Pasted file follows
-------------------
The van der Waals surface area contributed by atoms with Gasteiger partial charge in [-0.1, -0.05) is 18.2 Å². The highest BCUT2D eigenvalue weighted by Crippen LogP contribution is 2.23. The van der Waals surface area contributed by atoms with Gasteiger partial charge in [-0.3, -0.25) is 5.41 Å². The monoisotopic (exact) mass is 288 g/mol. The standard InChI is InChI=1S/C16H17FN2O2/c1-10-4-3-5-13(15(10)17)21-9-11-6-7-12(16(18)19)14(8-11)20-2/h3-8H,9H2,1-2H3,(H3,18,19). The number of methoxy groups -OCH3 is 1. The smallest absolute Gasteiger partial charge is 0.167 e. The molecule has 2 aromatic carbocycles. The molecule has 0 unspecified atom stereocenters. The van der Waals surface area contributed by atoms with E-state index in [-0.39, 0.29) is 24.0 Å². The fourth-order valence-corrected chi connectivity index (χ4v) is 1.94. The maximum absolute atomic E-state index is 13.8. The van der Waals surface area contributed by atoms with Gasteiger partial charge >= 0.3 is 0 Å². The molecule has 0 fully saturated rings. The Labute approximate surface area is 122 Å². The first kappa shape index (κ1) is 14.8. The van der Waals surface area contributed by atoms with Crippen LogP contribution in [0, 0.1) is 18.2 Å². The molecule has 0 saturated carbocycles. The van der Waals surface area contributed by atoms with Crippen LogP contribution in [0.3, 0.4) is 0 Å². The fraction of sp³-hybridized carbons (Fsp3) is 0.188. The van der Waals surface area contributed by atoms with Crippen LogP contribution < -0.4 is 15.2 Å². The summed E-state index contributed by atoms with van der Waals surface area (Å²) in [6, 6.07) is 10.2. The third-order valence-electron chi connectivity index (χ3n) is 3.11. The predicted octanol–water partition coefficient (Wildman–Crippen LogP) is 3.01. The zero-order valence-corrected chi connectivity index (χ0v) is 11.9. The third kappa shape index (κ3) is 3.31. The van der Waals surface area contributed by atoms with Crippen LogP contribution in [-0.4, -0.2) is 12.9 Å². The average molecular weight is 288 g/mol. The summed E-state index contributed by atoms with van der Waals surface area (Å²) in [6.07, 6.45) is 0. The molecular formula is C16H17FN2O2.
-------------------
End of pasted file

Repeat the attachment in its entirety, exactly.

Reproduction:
The van der Waals surface area contributed by atoms with Gasteiger partial charge in [-0.1, -0.05) is 18.2 Å². The highest BCUT2D eigenvalue weighted by Crippen LogP contribution is 2.23. The van der Waals surface area contributed by atoms with Gasteiger partial charge in [-0.3, -0.25) is 5.41 Å². The monoisotopic (exact) mass is 288 g/mol. The standard InChI is InChI=1S/C16H17FN2O2/c1-10-4-3-5-13(15(10)17)21-9-11-6-7-12(16(18)19)14(8-11)20-2/h3-8H,9H2,1-2H3,(H3,18,19). The number of methoxy groups -OCH3 is 1. The smallest absolute Gasteiger partial charge is 0.167 e. The molecule has 2 aromatic carbocycles. The molecule has 0 unspecified atom stereocenters. The van der Waals surface area contributed by atoms with E-state index in [-0.39, 0.29) is 24.0 Å². The fourth-order valence-corrected chi connectivity index (χ4v) is 1.94. The maximum absolute atomic E-state index is 13.8. The van der Waals surface area contributed by atoms with Gasteiger partial charge >= 0.3 is 0 Å². The molecule has 0 fully saturated rings. The Labute approximate surface area is 122 Å². The first kappa shape index (κ1) is 14.8. The van der Waals surface area contributed by atoms with Crippen LogP contribution in [0, 0.1) is 18.2 Å². The molecule has 0 saturated carbocycles. The van der Waals surface area contributed by atoms with Crippen LogP contribution in [0.3, 0.4) is 0 Å². The fraction of sp³-hybridized carbons (Fsp3) is 0.188. The van der Waals surface area contributed by atoms with Crippen LogP contribution < -0.4 is 15.2 Å². The summed E-state index contributed by atoms with van der Waals surface area (Å²) in [6, 6.07) is 10.2. The third-order valence-electron chi connectivity index (χ3n) is 3.11. The predicted octanol–water partition coefficient (Wildman–Crippen LogP) is 3.01. The zero-order valence-corrected chi connectivity index (χ0v) is 11.9. The third kappa shape index (κ3) is 3.31. The van der Waals surface area contributed by atoms with Crippen LogP contribution in [-0.4, -0.2) is 12.9 Å². The average molecular weight is 288 g/mol. The summed E-state index contributed by atoms with van der Waals surface area (Å²) in [6.07, 6.45) is 0. The molecular formula is C16H17FN2O2.